Comparative Analysis of the Concept of Death in Turkish and Japanese Proverbs

  • Guliz Dogan Erciyes University, Turkey
Keywords: Death, Turkish, Japanese, Proverb, Comparative Analysis


Death constitutes the last part of the life cycle. Although both being born and living are welcomed with joy by human beings, death brings pain and eternal unhappiness. This paper focuses on revealing how the concept of death, which contains deep sadness, is handled in Turkish and Japanese proverbs. Proverbs are stereotypes passed from one generation to another and are very important in reflecting the lifestyles and ways of thinking of the societies to which they belong. Proverbs are essential in transferring cultural knowledge because our ancestors created them with the accumulation and experience of many years. In this study, comparative analysis method is employed. Total of 127 proverbs, including 80 Turkish proverbs and 47 Japanese proverbs, are examined. They are grouped into death has causes, death as an unknown end, death has time to occur,  grief for death, death is not welcomed, death occurs one time, death as a bad situation, understanding the value of things and people after death, death and animal, after death there is no meaning, comparing the wrong things with death, death relates to funerals and religious rituals, death is a relief and escape, and contradicting proverbs. As a conclusion, although Turkish and Japanese people have different cultural backgrounds, it is seen in proverbs that they have similar cultural values to death. All categories as mentioned above have similarities except the grief for death seen in Turkish proverbs but not in Japanese. The religious rituals that relate to death differ as both (Turks and Japanese) have different religions. Although there are expressions about Islam in Turkish proverbs, expressions about Buddhism are seen in Japanese proverbs.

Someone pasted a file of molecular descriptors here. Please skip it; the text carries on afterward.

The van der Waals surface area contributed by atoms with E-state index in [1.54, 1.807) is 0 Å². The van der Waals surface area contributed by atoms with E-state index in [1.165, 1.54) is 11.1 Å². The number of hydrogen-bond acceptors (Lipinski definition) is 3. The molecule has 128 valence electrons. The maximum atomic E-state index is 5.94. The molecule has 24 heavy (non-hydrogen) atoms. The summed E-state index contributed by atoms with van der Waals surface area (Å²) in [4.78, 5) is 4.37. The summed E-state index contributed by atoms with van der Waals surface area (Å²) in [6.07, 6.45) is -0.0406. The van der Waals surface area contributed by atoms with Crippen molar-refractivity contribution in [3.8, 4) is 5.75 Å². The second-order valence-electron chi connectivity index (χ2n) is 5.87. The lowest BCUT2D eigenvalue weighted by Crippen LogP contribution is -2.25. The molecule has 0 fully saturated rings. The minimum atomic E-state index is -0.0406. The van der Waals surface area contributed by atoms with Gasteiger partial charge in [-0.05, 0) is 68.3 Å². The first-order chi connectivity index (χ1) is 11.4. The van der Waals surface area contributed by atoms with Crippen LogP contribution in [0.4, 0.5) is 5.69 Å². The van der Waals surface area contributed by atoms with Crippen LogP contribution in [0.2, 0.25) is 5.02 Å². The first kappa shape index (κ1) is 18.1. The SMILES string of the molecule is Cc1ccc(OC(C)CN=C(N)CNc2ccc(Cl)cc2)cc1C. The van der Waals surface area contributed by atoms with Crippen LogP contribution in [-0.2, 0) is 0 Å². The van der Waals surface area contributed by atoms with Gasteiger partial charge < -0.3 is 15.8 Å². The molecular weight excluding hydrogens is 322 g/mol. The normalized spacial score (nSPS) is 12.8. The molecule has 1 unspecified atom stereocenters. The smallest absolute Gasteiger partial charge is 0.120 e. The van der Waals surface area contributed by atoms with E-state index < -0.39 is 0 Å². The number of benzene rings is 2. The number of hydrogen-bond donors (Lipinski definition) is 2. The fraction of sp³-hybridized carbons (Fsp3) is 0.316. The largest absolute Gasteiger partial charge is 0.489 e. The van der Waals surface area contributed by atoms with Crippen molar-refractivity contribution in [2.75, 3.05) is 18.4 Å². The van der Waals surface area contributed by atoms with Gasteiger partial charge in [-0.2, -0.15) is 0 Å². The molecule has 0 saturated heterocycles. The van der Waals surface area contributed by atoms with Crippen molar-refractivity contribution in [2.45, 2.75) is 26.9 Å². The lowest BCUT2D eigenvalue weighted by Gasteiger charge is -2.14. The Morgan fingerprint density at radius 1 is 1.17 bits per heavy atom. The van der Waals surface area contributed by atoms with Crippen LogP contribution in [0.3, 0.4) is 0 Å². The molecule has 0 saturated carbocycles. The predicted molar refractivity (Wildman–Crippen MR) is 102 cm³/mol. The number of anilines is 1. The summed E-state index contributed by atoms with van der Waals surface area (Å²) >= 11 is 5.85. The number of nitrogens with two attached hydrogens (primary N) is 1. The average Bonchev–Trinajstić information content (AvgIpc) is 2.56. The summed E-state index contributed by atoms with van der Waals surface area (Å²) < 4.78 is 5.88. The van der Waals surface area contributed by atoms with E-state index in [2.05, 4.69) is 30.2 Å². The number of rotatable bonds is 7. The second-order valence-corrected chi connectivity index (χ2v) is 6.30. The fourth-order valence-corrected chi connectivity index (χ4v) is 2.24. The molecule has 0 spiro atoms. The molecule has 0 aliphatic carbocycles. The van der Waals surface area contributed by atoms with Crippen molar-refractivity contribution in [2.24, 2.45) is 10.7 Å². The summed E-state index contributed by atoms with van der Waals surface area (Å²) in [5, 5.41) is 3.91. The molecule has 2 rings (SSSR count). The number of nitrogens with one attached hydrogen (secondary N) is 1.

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How to Cite
Dogan, G. (2024). Comparative Analysis of the Concept of Death in Turkish and Japanese Proverbs . European Scientific Journal, ESJ, 20(37), 362.